Claire MacLeary lived for many years in Aberdeen and St Andrews, but describes herself as “a feisty Glaswegian with a full life to draw on”. Following a career in business, she gained an MLitt with Distinction from the University of Dundee and her short stories have been published in various magazines and anthologies. She has appeared at Granite Noir, Noir at the Bar and other literary events. Claire’s debut novel, Cross Purpose
, was longlisted for the prestigious McIlvanney Prize, Scottish Crime Book of the Year Award 2017, and Burnout
was longlisted for the Hearst Big Book Award 2018. Runaway
is her third novel and continues the Harcus & Laird series.
The idea for my Harcus and Laird series germinated at Dundee Uni, where I embarked on a MLitt in Creative Writing after my two children left home. Anxious to do well, I presented, as part of my first writing folio, the opening scene of a crime novel. My professor, acclaimed New Zealand author #Kirsty Gunn, was not taken by my flight into genre fiction. But it got me thinking. And reading. The more crime I read, the more it seemed the main characters fell into two main categories: seasoned detectives or highly qualified forensic scientists.
What if, I deliberated, somebody were to write a crime novel in which the protagonist/s had no qualifications in anything? Wouldn’t that be different? And so Maggie and Wilma were born. Suburban housewives and mothers, Maggie straight-as-a-die, Wilma a bit dodgy, the pair a testament to the strength of female friendship. Together they face up to major social issues – drug and alcohol dependency, money-laundering, people trafficking – leavening the grittier aspects with a generous dose of North-east humour.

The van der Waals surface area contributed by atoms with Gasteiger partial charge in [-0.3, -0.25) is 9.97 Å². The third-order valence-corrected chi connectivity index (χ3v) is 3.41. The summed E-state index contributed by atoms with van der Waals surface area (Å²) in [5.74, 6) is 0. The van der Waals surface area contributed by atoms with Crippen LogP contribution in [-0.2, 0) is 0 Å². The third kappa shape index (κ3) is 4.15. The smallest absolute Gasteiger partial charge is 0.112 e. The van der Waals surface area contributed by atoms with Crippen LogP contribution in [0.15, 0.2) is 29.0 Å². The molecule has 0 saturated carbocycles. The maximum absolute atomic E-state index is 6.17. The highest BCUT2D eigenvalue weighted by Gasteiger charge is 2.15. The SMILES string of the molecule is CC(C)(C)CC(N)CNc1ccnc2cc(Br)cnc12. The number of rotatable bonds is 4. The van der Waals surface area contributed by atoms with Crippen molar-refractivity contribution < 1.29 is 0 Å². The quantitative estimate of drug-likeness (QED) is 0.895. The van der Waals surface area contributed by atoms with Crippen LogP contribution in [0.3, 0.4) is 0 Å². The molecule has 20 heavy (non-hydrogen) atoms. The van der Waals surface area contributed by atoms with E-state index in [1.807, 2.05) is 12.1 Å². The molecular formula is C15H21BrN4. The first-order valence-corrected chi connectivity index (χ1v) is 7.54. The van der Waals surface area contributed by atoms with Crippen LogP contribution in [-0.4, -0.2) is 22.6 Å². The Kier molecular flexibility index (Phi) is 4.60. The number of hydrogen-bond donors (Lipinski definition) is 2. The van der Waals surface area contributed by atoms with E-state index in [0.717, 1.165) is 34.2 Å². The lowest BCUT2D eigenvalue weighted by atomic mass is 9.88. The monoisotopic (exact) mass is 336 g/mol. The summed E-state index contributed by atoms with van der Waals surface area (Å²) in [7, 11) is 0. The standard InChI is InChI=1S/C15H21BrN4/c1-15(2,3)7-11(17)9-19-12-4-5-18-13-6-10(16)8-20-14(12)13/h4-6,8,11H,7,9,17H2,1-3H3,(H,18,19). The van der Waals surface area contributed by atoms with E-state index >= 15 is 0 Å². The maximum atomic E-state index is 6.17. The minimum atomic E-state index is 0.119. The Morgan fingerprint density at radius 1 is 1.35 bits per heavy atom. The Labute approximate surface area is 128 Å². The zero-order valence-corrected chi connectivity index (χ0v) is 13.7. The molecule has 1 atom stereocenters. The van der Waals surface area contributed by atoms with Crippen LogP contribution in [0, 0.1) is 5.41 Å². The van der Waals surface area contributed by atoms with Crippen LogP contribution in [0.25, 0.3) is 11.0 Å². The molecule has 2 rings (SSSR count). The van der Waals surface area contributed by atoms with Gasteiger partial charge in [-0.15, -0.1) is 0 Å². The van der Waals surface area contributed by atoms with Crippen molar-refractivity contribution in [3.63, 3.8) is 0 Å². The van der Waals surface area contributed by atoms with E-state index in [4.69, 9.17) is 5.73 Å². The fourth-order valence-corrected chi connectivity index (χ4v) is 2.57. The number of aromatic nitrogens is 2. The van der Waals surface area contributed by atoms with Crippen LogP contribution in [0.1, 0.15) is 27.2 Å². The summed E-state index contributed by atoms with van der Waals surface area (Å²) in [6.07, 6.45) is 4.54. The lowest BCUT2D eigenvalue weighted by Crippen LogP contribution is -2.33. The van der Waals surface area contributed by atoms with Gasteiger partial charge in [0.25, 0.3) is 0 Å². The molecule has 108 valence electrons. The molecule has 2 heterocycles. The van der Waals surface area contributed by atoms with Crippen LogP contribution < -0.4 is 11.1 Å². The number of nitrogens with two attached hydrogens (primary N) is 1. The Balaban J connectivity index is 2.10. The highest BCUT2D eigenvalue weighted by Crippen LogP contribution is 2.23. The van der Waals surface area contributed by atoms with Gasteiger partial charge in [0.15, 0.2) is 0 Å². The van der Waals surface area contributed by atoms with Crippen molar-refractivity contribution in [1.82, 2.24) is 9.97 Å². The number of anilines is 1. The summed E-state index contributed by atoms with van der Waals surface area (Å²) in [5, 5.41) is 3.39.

When police are called to a murder scene at the home of Aberdeen socialite Annabel Imray, they find themselves under pressure to get a conviction, and fast. Meanwhile, local PIs Wilma Harcus and Maggie Laird are at rock bottom, desperate for income. As Maggie contemplates replacing Wilma with an unpaid intern, an eccentric widow appoints them to search for her lost cat – and Wilma goes off-piste to negotiate a loan, with terrifying terms. As the fear caused by a series of sinister break-ins escalates, Maggie blames the aggressive language in public discourse for inciting violent crime. But before long, she finds she is in the danger zone herself.
Will Wilma manage to save her?
Excerpt From Chapter Babies and Beasties
‘Still line-dancing?’ she addressed the petite mortuary assistant, who was bent to the task of weighing one of the internal organs, before listing the information on a wall-mounted whiteboard.
She’d already have opened the body, removed the chest bones and pulled out the organs from tongue to bladder.
‘Too right.’ A head came up, wisps of blonde hair escaping from under a protective cap. ‘Fair gets rid of the cobwebs.’
Susan recalled her first visit to the police mortuary, when junior anatomical pathology technician Tracey had given her the tour: the cutting room, with its stark grey walls, the two stainless-steel tables in the centre, the extractor fans labouring overhead. The pervasive odour of formaldehyde and bleach had choked Susan of breath. And that’s before she caught sight of the instruments: drills and saws and scalpels and pliers. She’d been chilled – liter- ally – in the temperature-controlled space. Shivering in her white Tyvek bunny suit. And not a little afraid.
‘What’s the worst thing you’ve had to deal with?’ she’d asked the young blonde assistant, then.
‘Babies and beasties,’ Tracey had replied without a moment’s hesitation.
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